PEUX OS Review


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Beware distro hoppers, this one is for you! Today we’ll take a look at the new Peux OS.

This is another one of numerous one man Linux distros out there. The developer prefers to stay anonymous but gives us a brief introduction on how it all came about.  He or she or they initially started out customizing an Arch install for personal use but “thanks” to COVID-19, we now have another cool distro to play around with. More info about the developer’s thoughts are in the about page of the very minimalist yet elegant Peux OS website.

Peux OS’ minimalist XFCE desktop

The distro is hosted on FOSS Torrents, a site that helps smaller projects put their ISOs and other open source software on a reputable platform for easier distribution.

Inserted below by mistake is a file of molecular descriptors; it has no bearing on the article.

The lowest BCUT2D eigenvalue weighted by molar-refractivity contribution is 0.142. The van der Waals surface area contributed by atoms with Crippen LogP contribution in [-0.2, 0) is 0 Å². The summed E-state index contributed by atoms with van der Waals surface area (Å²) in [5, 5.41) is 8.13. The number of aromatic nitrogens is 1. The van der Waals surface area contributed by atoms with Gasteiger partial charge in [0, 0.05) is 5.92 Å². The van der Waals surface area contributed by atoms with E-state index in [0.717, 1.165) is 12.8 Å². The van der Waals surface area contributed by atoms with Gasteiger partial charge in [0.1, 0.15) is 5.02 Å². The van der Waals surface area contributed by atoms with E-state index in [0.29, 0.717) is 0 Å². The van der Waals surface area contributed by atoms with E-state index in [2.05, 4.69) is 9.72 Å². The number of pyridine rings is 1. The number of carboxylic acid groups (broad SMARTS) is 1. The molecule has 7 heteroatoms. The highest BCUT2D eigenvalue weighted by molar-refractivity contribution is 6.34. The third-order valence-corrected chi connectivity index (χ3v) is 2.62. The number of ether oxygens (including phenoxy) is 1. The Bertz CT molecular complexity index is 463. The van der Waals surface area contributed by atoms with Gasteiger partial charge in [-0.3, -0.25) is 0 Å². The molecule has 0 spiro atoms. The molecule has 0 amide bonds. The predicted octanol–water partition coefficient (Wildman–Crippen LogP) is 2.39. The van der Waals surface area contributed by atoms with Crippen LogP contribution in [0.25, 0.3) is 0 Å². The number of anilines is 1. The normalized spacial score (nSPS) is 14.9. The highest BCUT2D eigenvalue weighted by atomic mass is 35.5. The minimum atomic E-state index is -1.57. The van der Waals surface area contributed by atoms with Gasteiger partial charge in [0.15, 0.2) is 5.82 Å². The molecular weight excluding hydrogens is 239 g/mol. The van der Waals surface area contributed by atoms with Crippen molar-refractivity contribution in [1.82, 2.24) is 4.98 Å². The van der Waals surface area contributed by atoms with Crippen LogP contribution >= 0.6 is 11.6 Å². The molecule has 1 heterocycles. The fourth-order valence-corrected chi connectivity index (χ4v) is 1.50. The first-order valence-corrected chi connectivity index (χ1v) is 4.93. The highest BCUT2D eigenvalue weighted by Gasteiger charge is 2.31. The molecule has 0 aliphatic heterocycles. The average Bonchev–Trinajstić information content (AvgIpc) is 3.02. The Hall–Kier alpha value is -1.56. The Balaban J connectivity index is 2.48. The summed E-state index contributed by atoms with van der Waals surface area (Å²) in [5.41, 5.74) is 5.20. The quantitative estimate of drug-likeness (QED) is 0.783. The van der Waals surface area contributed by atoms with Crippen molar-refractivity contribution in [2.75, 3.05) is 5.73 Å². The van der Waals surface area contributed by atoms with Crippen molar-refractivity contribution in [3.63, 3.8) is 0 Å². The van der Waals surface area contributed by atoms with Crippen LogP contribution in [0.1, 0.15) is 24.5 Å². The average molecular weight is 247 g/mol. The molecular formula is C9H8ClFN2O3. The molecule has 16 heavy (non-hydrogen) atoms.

Peux OS comes in three flavors: Gnome, LXQt and XFCE. Since XFCE is described as the flagship option, I went for that torrent option to get the 1.9 GB ISO.

Installation

First off, I am happy to report I got myself a dedicated distro crunching laptop. A used Dell E7240 with an I5-4300 CPU, so no more complicated installs on external SSDs. I can now fully install to the internal drive, erasing the whole disk without worry. Windows has been permanently wiped off this machine. Happy days!

Puex OS uses the Calamares installer. During the process it gives us the option which office suite to install. Very nice! As usual we can partition the disk manually or let Calamares do the magic. I went with the automated way that also gives us the option to use a swap partition or not. The whole process took around 5 minutes and we were good to go.